• "...there is still about 50 tons of highly enriched civilian nuclear facilities in over forty countries...There are still about 15,000 to 16,00 nuclear weapons and stockpiles of uranium and plutonium scattered across 11 time zones in the former Soviet President, I will lead a global effort to secure all nuclear weapons and material at vulnerable sites within four years."
  • "As President, I will make it a focus of my foreign policy to roll back the tide of hopelessness that gives rise to hate. Freedom must mean freedom from fear, not the freedom of anarchy. I will never shrug my shoulders and say -- as Secretary Rumsfeld did -- "Freedom is untidy." I will focus our support on helping nations build independent judicial systems, honest police forces, and financial systems that are transparent and accountable. Freedom must also mean freedom from want, not freedom lost to an empty stomach. So I will make poverty reduction a key part of helping other nations reduce anarchy."
  • "I will double our annual investments to meet these challenges to $50 billion by 2012. And I will support a $2 billion Global Education Fund to counter the radical madrasas -- often funded by money from within Saudi Arabia -- that have filled young minds with messages of hate. We must work for a world where every child, everywhere, is taught to build and not to destroy."
  • "We will open "America Houses" in cities across the Islamic world, with Internet, libraries, English lessons, stories of America's Muslims and the strength they add to our country, and vocational programs. Through a new "America's Voice Corps" we will recruit, train, and send out into the field talented young Americans who can speak with -- and listen to -- the people who today hear about us only from our enemies."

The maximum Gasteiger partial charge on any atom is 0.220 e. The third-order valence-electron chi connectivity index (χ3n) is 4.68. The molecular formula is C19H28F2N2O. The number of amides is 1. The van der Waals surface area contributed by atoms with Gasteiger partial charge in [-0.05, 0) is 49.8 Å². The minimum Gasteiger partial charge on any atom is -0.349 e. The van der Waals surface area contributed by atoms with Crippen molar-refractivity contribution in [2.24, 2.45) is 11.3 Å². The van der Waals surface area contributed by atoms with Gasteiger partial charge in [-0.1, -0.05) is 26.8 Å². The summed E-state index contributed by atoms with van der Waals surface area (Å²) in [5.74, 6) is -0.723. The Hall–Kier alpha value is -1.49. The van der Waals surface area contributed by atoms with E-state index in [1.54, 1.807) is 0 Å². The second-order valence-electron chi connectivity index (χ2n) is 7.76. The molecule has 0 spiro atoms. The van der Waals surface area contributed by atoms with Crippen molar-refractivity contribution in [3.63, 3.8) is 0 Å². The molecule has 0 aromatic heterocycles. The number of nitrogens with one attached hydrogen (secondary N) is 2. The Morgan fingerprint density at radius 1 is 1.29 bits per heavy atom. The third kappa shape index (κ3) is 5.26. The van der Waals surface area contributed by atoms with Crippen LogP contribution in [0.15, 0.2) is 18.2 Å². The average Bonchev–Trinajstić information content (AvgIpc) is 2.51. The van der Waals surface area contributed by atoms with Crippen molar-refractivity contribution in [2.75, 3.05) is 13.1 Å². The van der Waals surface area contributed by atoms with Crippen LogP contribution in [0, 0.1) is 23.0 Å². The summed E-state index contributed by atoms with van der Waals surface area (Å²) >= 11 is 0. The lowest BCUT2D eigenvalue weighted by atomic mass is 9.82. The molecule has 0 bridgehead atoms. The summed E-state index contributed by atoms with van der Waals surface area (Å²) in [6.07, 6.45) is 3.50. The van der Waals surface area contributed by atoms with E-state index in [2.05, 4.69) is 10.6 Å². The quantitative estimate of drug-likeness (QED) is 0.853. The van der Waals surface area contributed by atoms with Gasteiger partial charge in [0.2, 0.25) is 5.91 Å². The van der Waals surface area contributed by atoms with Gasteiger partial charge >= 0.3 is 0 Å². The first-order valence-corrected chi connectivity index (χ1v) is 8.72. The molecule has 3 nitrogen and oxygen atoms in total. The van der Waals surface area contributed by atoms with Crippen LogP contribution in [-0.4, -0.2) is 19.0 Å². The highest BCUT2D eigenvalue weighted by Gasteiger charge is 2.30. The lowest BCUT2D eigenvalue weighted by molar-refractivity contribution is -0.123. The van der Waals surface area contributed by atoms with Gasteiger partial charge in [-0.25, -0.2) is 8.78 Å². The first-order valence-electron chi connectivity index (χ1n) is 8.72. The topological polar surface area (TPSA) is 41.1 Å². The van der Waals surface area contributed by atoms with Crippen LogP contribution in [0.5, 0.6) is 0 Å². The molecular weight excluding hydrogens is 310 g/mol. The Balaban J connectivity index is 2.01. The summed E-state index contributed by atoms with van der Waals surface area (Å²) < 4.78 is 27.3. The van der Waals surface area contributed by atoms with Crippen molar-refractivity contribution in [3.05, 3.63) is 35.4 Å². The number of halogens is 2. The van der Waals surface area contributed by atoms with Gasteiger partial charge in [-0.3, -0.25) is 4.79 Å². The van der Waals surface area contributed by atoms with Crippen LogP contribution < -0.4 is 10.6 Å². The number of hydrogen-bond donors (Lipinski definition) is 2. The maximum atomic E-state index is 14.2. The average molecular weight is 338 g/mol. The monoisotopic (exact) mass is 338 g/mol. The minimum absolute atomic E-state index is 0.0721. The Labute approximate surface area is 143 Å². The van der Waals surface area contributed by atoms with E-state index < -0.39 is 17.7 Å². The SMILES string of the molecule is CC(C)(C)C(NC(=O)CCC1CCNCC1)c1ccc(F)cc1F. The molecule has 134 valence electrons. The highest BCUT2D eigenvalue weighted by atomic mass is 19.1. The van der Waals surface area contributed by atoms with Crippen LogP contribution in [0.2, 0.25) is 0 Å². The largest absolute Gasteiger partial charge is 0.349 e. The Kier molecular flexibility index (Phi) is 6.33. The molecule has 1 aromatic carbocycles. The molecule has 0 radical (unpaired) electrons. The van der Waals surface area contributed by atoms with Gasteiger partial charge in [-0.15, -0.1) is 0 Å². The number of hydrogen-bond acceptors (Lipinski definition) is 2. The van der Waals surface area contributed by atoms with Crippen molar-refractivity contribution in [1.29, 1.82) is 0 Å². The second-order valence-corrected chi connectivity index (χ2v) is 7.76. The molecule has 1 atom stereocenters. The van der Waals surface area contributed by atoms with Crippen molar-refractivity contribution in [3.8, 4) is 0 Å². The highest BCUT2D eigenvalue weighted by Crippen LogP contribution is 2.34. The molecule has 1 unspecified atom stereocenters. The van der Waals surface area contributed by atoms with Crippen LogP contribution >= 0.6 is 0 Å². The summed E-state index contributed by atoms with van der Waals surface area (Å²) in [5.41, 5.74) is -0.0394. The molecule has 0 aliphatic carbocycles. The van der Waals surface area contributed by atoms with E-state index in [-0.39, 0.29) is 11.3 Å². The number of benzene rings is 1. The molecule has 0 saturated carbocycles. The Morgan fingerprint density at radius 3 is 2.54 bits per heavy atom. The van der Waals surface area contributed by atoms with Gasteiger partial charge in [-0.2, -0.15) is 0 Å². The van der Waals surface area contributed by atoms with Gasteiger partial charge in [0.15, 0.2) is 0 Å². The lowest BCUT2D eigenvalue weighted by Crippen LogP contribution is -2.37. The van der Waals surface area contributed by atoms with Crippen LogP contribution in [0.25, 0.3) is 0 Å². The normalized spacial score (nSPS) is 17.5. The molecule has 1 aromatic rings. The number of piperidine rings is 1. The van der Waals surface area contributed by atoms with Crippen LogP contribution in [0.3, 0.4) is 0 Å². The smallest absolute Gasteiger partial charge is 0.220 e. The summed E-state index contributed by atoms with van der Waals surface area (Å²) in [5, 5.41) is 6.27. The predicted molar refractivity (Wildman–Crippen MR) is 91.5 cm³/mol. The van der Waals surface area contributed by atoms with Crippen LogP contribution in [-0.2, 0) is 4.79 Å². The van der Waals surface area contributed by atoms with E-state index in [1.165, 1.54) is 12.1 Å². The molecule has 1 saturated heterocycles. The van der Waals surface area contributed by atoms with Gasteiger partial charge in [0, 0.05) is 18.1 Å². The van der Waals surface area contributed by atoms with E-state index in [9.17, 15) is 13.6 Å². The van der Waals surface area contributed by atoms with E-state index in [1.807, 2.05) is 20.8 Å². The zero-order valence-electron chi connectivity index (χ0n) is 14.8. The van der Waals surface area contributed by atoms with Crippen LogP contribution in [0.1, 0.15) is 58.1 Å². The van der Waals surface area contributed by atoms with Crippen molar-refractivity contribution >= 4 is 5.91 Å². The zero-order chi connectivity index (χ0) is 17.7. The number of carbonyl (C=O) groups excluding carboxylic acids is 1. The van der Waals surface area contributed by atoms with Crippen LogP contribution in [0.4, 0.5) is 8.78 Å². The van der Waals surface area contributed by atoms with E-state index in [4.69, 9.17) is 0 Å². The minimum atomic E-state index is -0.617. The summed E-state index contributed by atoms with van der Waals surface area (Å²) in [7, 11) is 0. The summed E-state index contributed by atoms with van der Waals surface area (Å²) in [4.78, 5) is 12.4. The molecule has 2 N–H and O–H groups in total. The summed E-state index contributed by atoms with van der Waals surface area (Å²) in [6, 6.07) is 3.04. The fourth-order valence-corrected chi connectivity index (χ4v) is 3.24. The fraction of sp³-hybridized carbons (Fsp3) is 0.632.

• "In the first 100 days of my Administration, I will travel to a major Islamic forum and deliver an address to redefine our struggle. I will make clear that we are not at war with Islam, that we will stand with those who are willing to stand up for their future, and that we need their effort to defeat the prophets of hate and violence. I will speak directly to that child who looks up at that helicopter, and my message will be clear: "You matter to us. Your future is our future. And our moment is now."
Obama's tough talk on Pakistan will no doubt draw attention away from the more progressive elements of his plan. In an effort to respond to his critics and appeal to more conservative voters, Obama seems to be infusing some military might into the Politics of Hope.

Not a good idea. Obama set fundraising records and became the leading candidate by emphasizing a politics of peace, unity, and optimism. He must stay true to those promises.

In the meantime, let's focus on the aspects of Obama's plan that are truly hopeful. Let's remind the Obama campaign why we're supporting this candidate in the first place.